Coyler Sackett, an Anglican missionary, for whom possibility of women-priest was an anathema, describes the attire of the Madiga priestess. "Mark her bold manner, impudent stare, fine figure, and the roll of matted hair lying as an ensign of her trade upon her proud head. She was given to the service of the gods early in life, and what she does not know of immorality, bestiality, and brazen-faced evil can be learnt. Her body belongs to the God. See her in her mad frenzy as, with hair flung free, she serves the deity, face aflame with ungodly lust." Madiga priestesses were consecrated for the purpose early in their life and no restriction of propriety was imposed on them throughout their life. They were free to choose their mates but they usually settle with Baindla priests. The role these priestesses play can be illustrated in the narration of P.Y. Luke and John Carman about a ceremony of sacrifice to Goddess of cholera:

A winnowing fan is put on the pot and clay lid on the fan; some oil is poured onto it. and then a wick is put in and lit. A Kolpula woman sits facing this light inside the enclosure, and she stares steadily at the light. All the goddesses were thought to appear to her through that light. Outside the enclosure, the Baindla priests stand and invoke the goddess, beating their special drums. The Kolpula woman goes into trance, closes her eyes, and is taken possession of by one of the goddesses. The people outside break a coconut, kill a chicken and pour a libation of toddy on the ground where the sacrifice takes place. The women’s face is washed with toddy. Before she becomes unconscious she utters the name of the goddess

In the following rite, the Kolpula woman gets into the platform near the shrine to the goddess Uradamma. A sheep is let loose as an offering to Uradamma, and priestess pierces its stomach with her sword. The entrails, liver, and the lungs are removed. The lungs and liver will be put in the Kolpula woman’s mouth and the intestines around her neck. A new sari and blouse are dipped in the blood of this sheep and then the Kolpula woman put them on. Lime, vermilion, black ash bottlu are put on her whole body, a broken pot on her head. She holds a broomstick in her left hand, a winnowing fan in her right hand, and goes through all the streets of the village, starting from the shrine of Uradamma. Her brother and the Baindla priests follow her, and the Magidas beat drum in front of her.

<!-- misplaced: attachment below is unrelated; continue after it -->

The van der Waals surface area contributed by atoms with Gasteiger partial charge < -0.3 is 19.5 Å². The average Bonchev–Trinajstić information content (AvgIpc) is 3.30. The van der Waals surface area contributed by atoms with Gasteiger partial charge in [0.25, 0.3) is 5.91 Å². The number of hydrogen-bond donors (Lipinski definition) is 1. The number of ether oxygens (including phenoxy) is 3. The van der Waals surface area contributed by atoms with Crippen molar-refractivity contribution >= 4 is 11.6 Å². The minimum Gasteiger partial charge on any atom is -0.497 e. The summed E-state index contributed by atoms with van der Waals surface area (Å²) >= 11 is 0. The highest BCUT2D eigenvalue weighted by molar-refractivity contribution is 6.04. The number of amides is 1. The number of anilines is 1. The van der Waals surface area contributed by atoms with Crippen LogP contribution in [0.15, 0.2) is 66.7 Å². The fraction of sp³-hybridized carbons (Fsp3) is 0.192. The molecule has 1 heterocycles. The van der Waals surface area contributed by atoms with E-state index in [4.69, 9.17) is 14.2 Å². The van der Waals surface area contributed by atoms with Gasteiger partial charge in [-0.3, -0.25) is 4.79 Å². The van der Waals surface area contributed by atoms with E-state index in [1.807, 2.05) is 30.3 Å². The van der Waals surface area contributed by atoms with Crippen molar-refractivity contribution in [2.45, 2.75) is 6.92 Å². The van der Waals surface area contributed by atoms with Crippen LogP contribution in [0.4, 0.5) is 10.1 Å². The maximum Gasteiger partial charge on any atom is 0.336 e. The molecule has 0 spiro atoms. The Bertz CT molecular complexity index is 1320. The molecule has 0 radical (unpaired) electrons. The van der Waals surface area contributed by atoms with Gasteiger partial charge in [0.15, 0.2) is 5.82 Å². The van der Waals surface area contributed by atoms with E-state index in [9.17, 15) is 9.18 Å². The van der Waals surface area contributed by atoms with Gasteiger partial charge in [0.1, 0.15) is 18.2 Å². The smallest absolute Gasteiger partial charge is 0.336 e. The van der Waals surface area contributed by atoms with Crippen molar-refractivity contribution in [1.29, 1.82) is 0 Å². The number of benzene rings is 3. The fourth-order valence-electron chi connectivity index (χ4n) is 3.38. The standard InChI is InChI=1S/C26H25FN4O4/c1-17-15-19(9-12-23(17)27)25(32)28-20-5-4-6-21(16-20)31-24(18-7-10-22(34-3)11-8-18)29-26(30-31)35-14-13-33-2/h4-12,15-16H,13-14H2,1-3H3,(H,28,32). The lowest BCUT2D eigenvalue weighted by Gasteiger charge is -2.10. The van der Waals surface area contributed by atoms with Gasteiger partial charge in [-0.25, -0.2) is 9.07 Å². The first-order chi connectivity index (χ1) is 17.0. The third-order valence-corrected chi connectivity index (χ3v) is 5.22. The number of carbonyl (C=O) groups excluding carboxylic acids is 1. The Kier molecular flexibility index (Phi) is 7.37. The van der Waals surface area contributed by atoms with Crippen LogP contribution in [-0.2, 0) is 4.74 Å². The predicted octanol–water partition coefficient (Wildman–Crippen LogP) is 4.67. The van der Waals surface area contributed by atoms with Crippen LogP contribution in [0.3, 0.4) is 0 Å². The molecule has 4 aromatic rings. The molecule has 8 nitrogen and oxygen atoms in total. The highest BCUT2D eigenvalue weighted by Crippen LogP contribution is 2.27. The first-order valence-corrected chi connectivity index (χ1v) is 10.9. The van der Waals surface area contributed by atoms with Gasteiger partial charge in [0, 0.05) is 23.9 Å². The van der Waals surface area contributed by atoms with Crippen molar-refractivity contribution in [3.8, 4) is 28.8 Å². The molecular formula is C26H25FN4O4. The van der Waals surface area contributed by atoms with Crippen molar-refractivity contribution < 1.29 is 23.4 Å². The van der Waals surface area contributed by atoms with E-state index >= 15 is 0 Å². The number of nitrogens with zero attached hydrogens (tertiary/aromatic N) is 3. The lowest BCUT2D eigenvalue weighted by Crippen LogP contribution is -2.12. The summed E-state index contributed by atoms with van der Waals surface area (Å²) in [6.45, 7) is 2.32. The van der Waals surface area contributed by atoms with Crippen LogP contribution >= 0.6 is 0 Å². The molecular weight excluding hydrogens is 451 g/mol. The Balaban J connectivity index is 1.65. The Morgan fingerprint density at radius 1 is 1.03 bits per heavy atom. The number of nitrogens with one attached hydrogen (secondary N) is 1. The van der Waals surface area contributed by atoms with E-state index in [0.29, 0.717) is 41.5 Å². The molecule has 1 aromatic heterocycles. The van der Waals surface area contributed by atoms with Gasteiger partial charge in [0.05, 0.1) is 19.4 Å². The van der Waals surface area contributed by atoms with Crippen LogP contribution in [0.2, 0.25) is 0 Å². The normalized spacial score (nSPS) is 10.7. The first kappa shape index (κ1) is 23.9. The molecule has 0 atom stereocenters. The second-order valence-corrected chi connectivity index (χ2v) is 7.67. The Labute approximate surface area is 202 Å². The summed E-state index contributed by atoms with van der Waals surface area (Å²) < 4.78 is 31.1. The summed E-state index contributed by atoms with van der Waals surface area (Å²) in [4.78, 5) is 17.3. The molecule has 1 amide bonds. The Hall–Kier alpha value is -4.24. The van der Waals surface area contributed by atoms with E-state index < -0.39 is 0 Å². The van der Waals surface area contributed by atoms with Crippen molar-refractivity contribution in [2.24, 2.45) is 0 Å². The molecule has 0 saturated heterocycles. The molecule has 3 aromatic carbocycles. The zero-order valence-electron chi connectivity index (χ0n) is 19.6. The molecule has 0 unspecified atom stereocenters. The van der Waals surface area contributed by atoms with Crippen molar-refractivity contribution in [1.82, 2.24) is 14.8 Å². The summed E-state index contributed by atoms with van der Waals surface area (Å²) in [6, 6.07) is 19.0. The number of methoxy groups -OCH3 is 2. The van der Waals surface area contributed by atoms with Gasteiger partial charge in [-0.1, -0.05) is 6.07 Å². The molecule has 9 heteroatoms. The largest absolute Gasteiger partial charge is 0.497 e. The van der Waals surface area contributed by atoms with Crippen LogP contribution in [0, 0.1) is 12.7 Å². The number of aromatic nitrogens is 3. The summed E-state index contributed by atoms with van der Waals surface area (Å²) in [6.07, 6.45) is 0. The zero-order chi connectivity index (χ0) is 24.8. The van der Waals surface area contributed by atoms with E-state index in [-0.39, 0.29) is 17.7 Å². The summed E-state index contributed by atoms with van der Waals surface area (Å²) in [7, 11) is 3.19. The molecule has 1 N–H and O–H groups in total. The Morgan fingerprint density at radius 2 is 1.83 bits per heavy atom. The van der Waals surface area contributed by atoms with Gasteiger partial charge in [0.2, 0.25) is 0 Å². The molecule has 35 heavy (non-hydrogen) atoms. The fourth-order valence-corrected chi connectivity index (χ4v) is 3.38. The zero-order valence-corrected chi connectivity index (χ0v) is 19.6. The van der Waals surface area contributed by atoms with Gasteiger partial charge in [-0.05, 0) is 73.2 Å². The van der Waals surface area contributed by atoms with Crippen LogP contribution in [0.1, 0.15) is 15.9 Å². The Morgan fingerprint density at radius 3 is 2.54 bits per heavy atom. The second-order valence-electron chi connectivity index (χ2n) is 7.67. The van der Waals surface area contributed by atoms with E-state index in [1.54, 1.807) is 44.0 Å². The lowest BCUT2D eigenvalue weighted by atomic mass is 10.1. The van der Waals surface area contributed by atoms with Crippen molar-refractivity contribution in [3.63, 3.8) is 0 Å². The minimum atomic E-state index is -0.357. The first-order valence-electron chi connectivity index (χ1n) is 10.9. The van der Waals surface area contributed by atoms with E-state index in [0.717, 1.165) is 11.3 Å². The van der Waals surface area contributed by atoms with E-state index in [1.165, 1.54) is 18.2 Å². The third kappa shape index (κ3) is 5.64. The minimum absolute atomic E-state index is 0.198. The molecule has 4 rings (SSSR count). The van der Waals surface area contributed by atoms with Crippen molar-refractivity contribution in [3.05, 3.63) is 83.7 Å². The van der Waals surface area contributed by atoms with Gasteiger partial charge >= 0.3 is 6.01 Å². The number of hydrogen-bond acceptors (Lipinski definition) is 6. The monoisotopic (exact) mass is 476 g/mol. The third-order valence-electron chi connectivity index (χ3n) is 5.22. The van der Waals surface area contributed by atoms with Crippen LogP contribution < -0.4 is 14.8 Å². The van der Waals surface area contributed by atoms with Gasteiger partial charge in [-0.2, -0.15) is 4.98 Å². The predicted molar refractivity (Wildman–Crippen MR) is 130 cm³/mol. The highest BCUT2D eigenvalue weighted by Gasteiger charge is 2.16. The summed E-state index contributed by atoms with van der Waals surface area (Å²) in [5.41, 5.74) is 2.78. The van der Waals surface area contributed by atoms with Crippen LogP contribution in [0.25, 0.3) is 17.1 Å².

Madigas also incorporated some of the Sanskrit heroin into their pantheon and deified them. Goddess Gonti or Gontellamma is Madiga version of Sanskrit Kunti. While in Hindu mythologies these women loyally serve their gods, in the Madiga interpretation gods serve these deities.[2]

Popular culture[edit]

A documentary film, Mahadiga, was made by Lelle Suresh in 2004. The documentary film was critically acclaimed.[3]

References[edit]

  1. ^ http://www.hindu.com/lf/2004/09/10/stories/2004091002370200.htm
  2. ^ Hassan, Syed Siraj ul (1989). The castes and tribes of H.E.H. the Nizam's dominions ([Facsim. ed.]. ed.). New Delhi, India: Asian Educational Services. ISBN 9788120604889. 
  3. ^ http://www.hindu.com/lf/2004/09/10/stories/2004091002370200.htm

External links[edit]